Our guest is Dr. Matthew Restall, a Professor of Latin American History and Anthropology at Pennsylvania State University. He tells us about his 2018 book, "When Montezuma Met Cortés: The True Story Behind the Meeting that Changed History." As was noted in the pages of The New Yorker: "Restall skillfully describes a subtler story of relationships both loving and coercive." And further, from The Wall Street Journal: "Restall has a well-earned reputation as a myth-buster in the history of the New World....

Our guest on ST Medical Monday is Dr. B.J. Miller, whose TED Talk entitled "What Really Matters at The End of Life" has had more than 9 million views. He's also the co-author of a newly released book, "A Beginner's Guide to the End: Practical Advice for Living Life and Facing Death." Dr. Miller -- one of the nation's pre-eminent speakers on patient-centered care, palliative treatment, and end-of-life care -- tells us about his new book: how and why he created it, and what he hopes to accomplish with it. Please note that Dr.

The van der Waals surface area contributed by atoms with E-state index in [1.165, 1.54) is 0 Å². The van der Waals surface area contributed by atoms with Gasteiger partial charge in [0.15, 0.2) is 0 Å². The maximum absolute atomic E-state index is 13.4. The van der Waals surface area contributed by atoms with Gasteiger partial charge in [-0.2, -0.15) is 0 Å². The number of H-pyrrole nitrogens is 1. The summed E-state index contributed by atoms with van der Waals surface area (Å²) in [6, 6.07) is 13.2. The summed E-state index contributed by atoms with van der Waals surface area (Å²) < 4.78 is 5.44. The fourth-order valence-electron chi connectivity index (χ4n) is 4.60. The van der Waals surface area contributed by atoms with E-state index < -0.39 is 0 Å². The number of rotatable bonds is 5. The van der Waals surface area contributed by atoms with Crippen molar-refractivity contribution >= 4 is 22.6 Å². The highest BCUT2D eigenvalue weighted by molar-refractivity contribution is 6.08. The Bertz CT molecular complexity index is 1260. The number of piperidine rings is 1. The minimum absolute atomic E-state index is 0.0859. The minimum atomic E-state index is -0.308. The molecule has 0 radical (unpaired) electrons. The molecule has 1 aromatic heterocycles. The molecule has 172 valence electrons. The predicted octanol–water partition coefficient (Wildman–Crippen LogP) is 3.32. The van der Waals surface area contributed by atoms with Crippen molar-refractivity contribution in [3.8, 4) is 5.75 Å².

On this edition of StudioTulsa, we revisit our fascinating 2017 conversation with David Grann, the bestselling author and staff writer at The New Yorker Magazine. At that time, Grann was promoting his then-new book, "Killers of the Flower Moon: The Osage Murders and the Birth of the FBI" (which has been optioned for a much-talked-about film version). Grann will deliver a free-to-the-public Presidential Lecture here at TU on Tuesday the 22nd; his talk begins at 7:30pm in the Reynolds Center.